Can Making an NA Wine Elevate Your Overall Brand?

New Zealand-based Giesen has put real effort into producing its 0% line of wines, investing in its own spinning cone machine and putting winemaker Duncan Shouler up to the task of educating the public about its newest products.

But as Dry January (or Damp January for people who are simply reducing their alcohol intake) nears its end, Giesen’s management team is curious to see how their overall brand might benefit.

While the 0% line is now prominently featured on restaurant menus, at bars, in high-end grocery store beer and wine caves and on retail shelves, Giesen still very much hangs its hat on producing estate, full-alcohol Sauvignon Blanc.

And yet, it’s possible that the NA product could help introduce new consumers to its existing products that contain alcohol, said Giesen’s US Brand Ambassador Jeremy Snyder, who joined other Giesen representatives on a conference call with media.

With NA wine having little representation on retail shelves, the apparent viability of Giesen’s offering could help its other products pop out on crowded shelves and wine lists.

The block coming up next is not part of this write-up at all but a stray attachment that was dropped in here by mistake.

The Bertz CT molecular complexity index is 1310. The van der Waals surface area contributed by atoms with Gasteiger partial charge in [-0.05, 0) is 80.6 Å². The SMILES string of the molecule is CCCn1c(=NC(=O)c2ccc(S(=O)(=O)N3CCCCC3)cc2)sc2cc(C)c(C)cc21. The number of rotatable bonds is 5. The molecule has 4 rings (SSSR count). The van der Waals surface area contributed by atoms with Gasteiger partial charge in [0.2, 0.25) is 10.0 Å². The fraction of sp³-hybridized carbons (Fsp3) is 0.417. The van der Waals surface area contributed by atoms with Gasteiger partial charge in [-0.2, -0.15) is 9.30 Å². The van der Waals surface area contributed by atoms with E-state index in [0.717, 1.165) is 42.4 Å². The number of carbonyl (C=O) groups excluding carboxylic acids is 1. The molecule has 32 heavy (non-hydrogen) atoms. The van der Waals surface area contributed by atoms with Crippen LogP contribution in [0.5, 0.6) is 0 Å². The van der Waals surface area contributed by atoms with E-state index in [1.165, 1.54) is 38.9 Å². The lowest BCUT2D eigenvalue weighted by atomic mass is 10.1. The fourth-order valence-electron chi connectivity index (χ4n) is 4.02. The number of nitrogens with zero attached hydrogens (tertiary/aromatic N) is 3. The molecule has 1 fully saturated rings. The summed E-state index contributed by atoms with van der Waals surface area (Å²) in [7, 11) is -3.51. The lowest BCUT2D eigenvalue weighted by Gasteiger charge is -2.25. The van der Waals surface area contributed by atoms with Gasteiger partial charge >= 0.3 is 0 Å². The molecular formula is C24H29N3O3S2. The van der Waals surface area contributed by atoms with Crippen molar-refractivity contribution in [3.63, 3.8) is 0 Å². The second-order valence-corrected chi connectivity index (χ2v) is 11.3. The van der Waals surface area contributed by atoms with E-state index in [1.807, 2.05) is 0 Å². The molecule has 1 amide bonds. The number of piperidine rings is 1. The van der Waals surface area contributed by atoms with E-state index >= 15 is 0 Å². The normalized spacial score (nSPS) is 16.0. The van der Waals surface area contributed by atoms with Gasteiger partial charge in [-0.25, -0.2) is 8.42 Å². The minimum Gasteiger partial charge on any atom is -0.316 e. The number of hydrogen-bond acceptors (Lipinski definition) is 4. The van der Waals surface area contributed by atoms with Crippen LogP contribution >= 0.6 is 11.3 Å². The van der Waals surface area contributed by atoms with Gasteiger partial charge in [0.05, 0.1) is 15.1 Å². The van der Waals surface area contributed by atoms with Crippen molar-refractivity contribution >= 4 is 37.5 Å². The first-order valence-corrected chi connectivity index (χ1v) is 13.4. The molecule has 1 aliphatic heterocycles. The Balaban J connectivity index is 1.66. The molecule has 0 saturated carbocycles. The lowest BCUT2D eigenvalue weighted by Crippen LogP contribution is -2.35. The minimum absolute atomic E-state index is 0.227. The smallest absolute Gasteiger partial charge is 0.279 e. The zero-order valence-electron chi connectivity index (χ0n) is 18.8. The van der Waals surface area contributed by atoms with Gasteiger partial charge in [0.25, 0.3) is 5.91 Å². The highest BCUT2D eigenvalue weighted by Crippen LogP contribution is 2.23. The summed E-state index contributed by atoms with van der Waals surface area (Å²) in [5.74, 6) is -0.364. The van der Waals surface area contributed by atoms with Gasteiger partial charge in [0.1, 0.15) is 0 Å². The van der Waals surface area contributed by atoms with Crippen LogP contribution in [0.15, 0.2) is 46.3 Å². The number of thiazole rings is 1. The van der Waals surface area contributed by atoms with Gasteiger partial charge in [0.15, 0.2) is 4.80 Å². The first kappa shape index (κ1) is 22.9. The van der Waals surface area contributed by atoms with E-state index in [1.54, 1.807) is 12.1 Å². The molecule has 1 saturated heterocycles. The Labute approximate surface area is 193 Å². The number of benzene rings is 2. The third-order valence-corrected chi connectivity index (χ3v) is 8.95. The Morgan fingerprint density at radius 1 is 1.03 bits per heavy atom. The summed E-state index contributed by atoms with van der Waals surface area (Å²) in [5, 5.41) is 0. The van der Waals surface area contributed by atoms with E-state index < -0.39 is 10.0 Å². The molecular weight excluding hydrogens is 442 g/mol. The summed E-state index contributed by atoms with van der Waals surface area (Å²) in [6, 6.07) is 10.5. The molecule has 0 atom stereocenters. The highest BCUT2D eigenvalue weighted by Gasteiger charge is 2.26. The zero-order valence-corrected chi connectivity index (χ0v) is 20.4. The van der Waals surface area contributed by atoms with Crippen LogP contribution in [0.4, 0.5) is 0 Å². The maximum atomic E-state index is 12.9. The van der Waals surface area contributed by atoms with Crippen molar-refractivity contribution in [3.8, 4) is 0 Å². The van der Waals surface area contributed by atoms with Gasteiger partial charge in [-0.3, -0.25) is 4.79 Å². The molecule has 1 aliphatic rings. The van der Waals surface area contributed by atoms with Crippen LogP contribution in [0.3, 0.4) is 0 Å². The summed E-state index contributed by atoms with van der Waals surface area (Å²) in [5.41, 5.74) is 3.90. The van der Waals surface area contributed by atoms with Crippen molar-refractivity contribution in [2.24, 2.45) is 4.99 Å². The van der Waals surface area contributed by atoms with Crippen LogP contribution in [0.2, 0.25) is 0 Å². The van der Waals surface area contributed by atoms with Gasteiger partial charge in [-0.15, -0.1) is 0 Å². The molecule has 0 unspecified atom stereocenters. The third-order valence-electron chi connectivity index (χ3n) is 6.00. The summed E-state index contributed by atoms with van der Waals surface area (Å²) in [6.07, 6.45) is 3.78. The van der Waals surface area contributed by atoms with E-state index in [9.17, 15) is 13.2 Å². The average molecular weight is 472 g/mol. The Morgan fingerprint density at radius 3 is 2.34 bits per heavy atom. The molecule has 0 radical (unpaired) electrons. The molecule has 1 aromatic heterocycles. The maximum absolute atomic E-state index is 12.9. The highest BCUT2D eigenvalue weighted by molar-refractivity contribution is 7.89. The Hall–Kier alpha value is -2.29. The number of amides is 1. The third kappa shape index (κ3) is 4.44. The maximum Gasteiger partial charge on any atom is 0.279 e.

“I think in the next 12-18 months, we’ll sell more of the 0% than we will our estate Sauvignon Blanc,” said Snyder, citing early growth projections discussed on the call. “We have customers who are being introduced to Giesen through the 0% who will see our estate Sauvignon Blanc on the shelves and say, ‘I didn’t know they made full strength wine’ and maybe buy our bottle as opposed to the competition.”

The 0% portfolio is a permanent fixture in Giesen’s repertoire and is now widely distributed in the United States and worldwide. Shouler said the idea was born when he and his team couldn’t drink wine for a month and decided to give drinking alcohol-free wine a try.

“There was nothing good out there, so we tried to make one,” Shouler said. “We started with Sauvignon Blanc, and got feedback from other members of our staff, who thought it was a great product. The rest, as we say, is history.”

The recap sounds succinct, but the company has devoted serious capital to growing their NA lineup, including putting $2 million into its own spinning cone steam distillation setup, hiring a team of spinning cone specialists to operate it, and working them around the clock in shifts.

Today, Giesen’s NA portfolio includes a Rosé, a Sauvignon Blanc, a Red Blend and a Riesling.

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